If you’re a coffee enthusiast, you’ll know that Arabica beans make superior coffees and are famed for their flavor, body, and aroma. A sub-variety of the Arabica is the Typica family, where two of the world’s best coffee beans, Kona and Blue Mountain Coffee, come from.
Typica is also one of the most culturally and genetically important high-quality Arabica coffee. Despite its vulnerability to foliar disease, better known as “coffee rust,” Typica remains popular with coffee growers because of its quality.
Types Of Coffee Beans
There are four types of coffee beans. Robusta and Arabica are the most common and economically relevant, producing about 73.72 million and over 100 million 60-kilograms bags of coffee, respectively. Liberica and Excelsa are less well-known commercial coffee bean types.
Typica doesn’t belong to the major coffee species because it’s a diversification of Arabica coffee. It also has 14 sub-arrays, including popular coffees such as:
- Pluma Hidalgo
A Typica plant is approximately five meters tall, with a slim trunk and thin conical branches that grow around 60 degrees from its parent branch. The leaves of a Typica coffee plant have a dark bronze tip, and its beans are more prominent and elongated than Bourbon. However, a Typica coffee plant only produces low amounts of coffee fruit and is highly susceptible to diseases such as nematodes.
Typica plants cultivated in elevated areas may be of higher quality.
Some farmers crossbreed Typica with other species to try to get a better yield. Below are some well-known Typica cultivars:
- Sumatra + Bourbon = Acacia
- Maragogype + Caturra = Macaturra
- Pacas + Maragogype = Pacamara
- Pache Commun + Cattura = Pache Colis
- Sumatra + Bourbon = Mundo Novo
- Mundo Novo + Caturra = Catuai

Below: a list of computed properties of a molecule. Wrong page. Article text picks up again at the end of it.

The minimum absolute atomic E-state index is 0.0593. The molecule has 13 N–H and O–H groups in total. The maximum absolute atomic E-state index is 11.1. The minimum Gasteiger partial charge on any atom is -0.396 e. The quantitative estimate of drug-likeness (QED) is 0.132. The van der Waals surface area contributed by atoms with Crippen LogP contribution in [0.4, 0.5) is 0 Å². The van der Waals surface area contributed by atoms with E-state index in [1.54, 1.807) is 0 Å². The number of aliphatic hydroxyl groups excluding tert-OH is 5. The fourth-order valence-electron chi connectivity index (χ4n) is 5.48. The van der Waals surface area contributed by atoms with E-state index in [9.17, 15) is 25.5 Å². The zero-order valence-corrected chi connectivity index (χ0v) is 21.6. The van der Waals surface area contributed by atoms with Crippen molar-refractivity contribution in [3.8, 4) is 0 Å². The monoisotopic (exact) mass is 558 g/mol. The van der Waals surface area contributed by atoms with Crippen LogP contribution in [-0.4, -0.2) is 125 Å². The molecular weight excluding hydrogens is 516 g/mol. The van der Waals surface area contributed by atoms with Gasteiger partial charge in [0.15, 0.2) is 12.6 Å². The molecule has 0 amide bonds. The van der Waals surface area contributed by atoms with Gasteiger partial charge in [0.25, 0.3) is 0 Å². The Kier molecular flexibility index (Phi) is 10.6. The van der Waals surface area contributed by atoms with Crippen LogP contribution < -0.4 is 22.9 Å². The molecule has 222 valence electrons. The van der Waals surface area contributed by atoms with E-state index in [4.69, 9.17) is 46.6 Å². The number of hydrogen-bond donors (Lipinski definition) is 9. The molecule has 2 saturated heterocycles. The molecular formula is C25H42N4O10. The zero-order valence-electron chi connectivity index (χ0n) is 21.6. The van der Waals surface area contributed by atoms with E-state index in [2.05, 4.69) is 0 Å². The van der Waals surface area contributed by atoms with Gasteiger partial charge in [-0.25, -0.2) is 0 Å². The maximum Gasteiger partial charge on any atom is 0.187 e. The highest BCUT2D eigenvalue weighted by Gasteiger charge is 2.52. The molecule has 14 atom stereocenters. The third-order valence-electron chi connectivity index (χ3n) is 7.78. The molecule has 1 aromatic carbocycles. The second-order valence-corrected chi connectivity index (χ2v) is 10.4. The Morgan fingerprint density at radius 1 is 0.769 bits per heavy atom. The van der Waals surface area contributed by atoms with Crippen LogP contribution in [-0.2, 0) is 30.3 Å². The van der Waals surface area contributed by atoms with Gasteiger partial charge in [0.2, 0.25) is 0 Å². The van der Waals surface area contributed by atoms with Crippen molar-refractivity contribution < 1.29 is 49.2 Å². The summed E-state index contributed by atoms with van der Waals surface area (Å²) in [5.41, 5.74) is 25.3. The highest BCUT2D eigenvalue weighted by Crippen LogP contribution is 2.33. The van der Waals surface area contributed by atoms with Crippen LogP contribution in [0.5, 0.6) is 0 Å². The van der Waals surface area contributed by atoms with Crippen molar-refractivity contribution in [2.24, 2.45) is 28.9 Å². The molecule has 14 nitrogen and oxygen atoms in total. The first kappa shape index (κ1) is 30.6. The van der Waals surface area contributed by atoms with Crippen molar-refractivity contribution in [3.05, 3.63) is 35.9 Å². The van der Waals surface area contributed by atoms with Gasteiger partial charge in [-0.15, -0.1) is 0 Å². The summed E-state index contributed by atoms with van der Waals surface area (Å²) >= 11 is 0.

- Typica + Catimor = Rasuna
- Mundo Novo + Robusta + Bourbon = Icatu
Are you planning to grow your coffee beans? Check out: our overview of where coffee beans grow.
Typica Coffee: Then And Now
Like all Arabica coffee, Typica also originated in southwestern Ethiopia. When the Arabica coffee was taken to Yemen between the 15th and 16th century and then to India in 1700, the Typica variety reached the Malabar Coast, India, and Java, Indonesia. In 1706, a Typica plant was brought from Java to a botanical garden in Amsterdam.
Since then, the plant has been distributed to other countries, paving the way for discovering other Typica mutations and hybrids. In the late 1800s, Typica could be found throughout Central and South America, Jamaica, Cuba, and Puerto Rico. Then it became popular in Central America in the 1940s, where most coffee farms grew the plant.
However, farmers avoided investing in Typica’s risky growth because it’s prone to diseases, pests, and low yields. Thus, Typica has gradually been replaced in America.
Today, as the discovery of new coffee types continues and the development of higher quality cultivars steals producers’ interest, Typica is no longer as popular as before. Although Peru abandoned Typica in favor of more rust-resistant plants back then, it has recently gradually restarted planting more quality-oriented varieties, including Typica. There’s also continuous cultivation of Typica in the Dominican Republic and Jamaica, where it’s better known as Blue Mountain coffee.
Typica Beans In Your Coffee
If you’re eager to know what the buzz around Typica is all about, it’s time to learn how to make your cup of Joe from it.
Roasting Typica Coffee